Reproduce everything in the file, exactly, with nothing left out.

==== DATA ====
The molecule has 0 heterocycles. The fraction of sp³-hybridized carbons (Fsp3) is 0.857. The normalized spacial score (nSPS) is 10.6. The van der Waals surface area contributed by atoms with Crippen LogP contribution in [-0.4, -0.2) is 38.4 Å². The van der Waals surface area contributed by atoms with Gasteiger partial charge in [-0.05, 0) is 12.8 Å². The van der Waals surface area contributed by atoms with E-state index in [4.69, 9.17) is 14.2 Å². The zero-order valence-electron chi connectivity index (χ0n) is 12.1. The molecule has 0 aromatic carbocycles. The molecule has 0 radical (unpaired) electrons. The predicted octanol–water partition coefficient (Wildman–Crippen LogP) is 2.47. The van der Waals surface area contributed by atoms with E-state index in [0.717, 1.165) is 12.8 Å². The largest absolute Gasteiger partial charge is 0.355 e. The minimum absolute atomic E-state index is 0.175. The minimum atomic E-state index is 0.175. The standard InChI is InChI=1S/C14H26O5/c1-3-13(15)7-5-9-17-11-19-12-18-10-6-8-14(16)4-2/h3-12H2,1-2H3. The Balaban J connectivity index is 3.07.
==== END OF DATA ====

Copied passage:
The molecule has 0 heterocycles. The fraction of sp³-hybridized carbons (Fsp3) is 0.857. The normalized spacial score (nSPS) is 10.6. The van der Waals surface area contributed by atoms with Crippen LogP contribution in [-0.4, -0.2) is 38.4 Å². The van der Waals surface area contributed by atoms with Gasteiger partial charge in [-0.05, 0) is 12.8 Å². The van der Waals surface area contributed by atoms with E-state index in [4.69, 9.17) is 14.2 Å². The zero-order valence-electron chi connectivity index (χ0n) is 12.1. The molecule has 0 aromatic carbocycles. The molecule has 0 radical (unpaired) electrons. The predicted octanol–water partition coefficient (Wildman–Crippen LogP) is 2.47. The van der Waals surface area contributed by atoms with E-state index in [0.717, 1.165) is 12.8 Å². The largest absolute Gasteiger partial charge is 0.355 e. The minimum absolute atomic E-state index is 0.175. The minimum atomic E-state index is 0.175. The standard InChI is InChI=1S/C14H26O5/c1-3-13(15)7-5-9-17-11-19-12-18-10-6-8-14(16)4-2/h3-12H2,1-2H3. The Balaban J connectivity index is 3.07.